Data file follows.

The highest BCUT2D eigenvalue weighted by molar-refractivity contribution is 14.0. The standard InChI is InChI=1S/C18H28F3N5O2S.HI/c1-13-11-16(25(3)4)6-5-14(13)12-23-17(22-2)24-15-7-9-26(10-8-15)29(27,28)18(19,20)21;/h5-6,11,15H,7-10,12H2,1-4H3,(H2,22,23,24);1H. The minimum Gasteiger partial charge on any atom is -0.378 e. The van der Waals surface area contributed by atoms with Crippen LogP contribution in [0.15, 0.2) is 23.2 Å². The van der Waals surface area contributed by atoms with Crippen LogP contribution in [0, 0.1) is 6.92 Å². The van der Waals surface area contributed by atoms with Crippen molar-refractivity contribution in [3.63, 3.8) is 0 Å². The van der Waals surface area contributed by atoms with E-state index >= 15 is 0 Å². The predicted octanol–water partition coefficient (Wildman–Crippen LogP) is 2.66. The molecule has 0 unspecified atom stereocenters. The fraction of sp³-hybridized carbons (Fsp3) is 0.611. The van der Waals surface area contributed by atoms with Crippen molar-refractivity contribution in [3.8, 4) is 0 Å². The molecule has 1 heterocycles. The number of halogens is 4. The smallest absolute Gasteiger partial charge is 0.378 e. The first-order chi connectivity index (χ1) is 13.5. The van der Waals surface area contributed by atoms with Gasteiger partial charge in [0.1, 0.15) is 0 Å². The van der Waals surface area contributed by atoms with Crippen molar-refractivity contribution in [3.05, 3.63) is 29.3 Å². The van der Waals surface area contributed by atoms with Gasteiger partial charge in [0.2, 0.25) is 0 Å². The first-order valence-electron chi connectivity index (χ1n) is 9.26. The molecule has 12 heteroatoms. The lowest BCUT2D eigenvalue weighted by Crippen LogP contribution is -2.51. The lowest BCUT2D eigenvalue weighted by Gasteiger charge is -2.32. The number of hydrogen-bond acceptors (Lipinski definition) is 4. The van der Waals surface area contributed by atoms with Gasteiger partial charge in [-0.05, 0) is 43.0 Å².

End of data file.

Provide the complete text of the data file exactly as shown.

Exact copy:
The highest BCUT2D eigenvalue weighted by molar-refractivity contribution is 14.0. The standard InChI is InChI=1S/C18H28F3N5O2S.HI/c1-13-11-16(25(3)4)6-5-14(13)12-23-17(22-2)24-15-7-9-26(10-8-15)29(27,28)18(19,20)21;/h5-6,11,15H,7-10,12H2,1-4H3,(H2,22,23,24);1H. The minimum Gasteiger partial charge on any atom is -0.378 e. The van der Waals surface area contributed by atoms with Crippen LogP contribution in [0.15, 0.2) is 23.2 Å². The van der Waals surface area contributed by atoms with Crippen LogP contribution in [0, 0.1) is 6.92 Å². The van der Waals surface area contributed by atoms with Crippen molar-refractivity contribution in [3.63, 3.8) is 0 Å². The van der Waals surface area contributed by atoms with E-state index >= 15 is 0 Å². The predicted octanol–water partition coefficient (Wildman–Crippen LogP) is 2.66. The molecule has 0 unspecified atom stereocenters. The fraction of sp³-hybridized carbons (Fsp3) is 0.611. The van der Waals surface area contributed by atoms with Crippen molar-refractivity contribution in [3.8, 4) is 0 Å². The molecule has 1 heterocycles. The number of halogens is 4. The smallest absolute Gasteiger partial charge is 0.378 e. The first-order chi connectivity index (χ1) is 13.5. The van der Waals surface area contributed by atoms with Gasteiger partial charge in [0.1, 0.15) is 0 Å². The van der Waals surface area contributed by atoms with Crippen molar-refractivity contribution in [3.05, 3.63) is 29.3 Å². The van der Waals surface area contributed by atoms with Gasteiger partial charge in [0.2, 0.25) is 0 Å². The first-order valence-electron chi connectivity index (χ1n) is 9.26. The molecule has 12 heteroatoms. The lowest BCUT2D eigenvalue weighted by Crippen LogP contribution is -2.51. The lowest BCUT2D eigenvalue weighted by Gasteiger charge is -2.32. The number of hydrogen-bond acceptors (Lipinski definition) is 4. The van der Waals surface area contributed by atoms with Gasteiger partial charge in [-0.05, 0) is 43.0 Å².